Harvard Medical School
While no words can erase grief, Coping with Grief and Loss can help you navigate this turbulent time.
In its pages, you'll find advice on comforting yourself, commemorating your loved one, and understanding the difference between grief and depression. You'll also find special sections on coping with the loss of a child, parent, or spouse.
Coping with Grief and Loss also includes information on navigating life when a loved one is terminally ill, on end-of-life planning, and on ways to talk about death.
When a loved one dies we mourn our loss. We take comfort in the rituals that mark the passing, and we turn to those around us for support. But what happens when there is no closure, when a family member or a friend who may be still alive is lost to us nonetheless? How, for example, does the mother whose soldier son is missing in action, or the family of an Alzheimer's patient who is suffering from severe dementia, deal with the uncertainty surrounding this kind of loss?
In this sensitive and lucid account, Pauline Boss explains that, all too often, those confronted with such ambiguous loss fluctuate between hope and hopelessness. Suffered too long, these emotions can deaden feeling and make it impossible for people to move on with their lives. Yet the central message of this book is that they can move on. Drawing on her research and clinical experience, Boss suggests strategies that can cushion the pain and help families come to terms with their grief. Her work features the heartening narratives of those who cope with ambiguous loss and manage to leave their sadness behind, including those who have lost family members to divorce, immigration, adoption, chronic mental illness, and brain injury. With its message of hope, this eloquent book offers guidance and understanding to those struggling to regain their lives.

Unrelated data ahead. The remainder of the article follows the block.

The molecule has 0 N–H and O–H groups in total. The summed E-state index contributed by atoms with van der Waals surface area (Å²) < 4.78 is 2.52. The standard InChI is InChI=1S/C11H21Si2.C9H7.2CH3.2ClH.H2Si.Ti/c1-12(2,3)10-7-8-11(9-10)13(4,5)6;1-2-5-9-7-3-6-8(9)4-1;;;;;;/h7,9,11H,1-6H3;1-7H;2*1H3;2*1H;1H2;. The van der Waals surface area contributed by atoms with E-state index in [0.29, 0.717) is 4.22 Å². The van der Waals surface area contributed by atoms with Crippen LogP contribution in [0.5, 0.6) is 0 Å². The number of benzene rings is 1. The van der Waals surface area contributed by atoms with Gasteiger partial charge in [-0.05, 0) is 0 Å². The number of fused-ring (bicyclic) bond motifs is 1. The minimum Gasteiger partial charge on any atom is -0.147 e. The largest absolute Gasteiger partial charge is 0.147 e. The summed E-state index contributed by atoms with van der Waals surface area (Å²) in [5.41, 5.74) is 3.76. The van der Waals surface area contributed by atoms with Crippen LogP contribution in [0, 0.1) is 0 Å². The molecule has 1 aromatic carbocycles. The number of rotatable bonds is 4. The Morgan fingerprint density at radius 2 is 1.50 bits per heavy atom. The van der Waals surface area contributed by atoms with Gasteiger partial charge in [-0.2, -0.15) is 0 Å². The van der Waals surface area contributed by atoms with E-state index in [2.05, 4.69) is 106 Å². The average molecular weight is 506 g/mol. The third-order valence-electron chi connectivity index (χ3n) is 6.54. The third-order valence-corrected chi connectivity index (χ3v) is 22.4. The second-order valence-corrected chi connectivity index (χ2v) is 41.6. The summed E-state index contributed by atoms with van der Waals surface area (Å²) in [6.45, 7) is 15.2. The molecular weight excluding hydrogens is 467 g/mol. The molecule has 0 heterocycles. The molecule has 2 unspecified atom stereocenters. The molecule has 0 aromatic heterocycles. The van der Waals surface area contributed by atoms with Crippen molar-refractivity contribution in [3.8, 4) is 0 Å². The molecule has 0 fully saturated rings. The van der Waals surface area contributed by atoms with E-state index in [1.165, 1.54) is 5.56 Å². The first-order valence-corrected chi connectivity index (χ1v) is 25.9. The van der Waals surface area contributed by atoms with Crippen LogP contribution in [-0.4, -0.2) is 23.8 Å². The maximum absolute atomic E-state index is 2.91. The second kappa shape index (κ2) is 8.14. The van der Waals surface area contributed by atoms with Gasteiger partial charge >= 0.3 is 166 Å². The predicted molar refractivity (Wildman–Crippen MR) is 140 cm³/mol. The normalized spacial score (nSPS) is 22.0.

The grief assessment and intervention workbook : a strengths perspective
Designed for use in social work and counseling courses on grief and loss, grief counseling, and bereavement therapy courses, the text can also serve as a valuable supplemental resource for practice or field courses across multiple disciplines. Using a strengths-perspective approach, the authors explore various theories of grief and delineate several intervention approaches, including developmental and cultural factors that impact the severity of grief reactions. The text also provides several grief assessment instruments used by practitioners, in-depth case scenarios to illustrate key concepts, and hands-on exercises for applying grief assessment and intervention techniques.
Lessons of Loss provides a compassionate, sophisticated, and practical perspective on human loss and bereavement. Dr. Neimeyer develops a fresh theory that views grieving as a process of meaning reconstruction, an effort to rebuild a sense of self and the world that "makes sense" in light of unwelcome losses in life. Whether it is the loss of a job, the dissolution of a relationship, or the death of a loved one, Lessons of Loss outlines dozens of practical, personal interventions in support of effective grief and recovery.
Identify theories as to how loss affects people.
Identify different ""stage"" theories of loss.
Identify risk factors of those who have suffered loss.
Identify appropriate, effective therapies.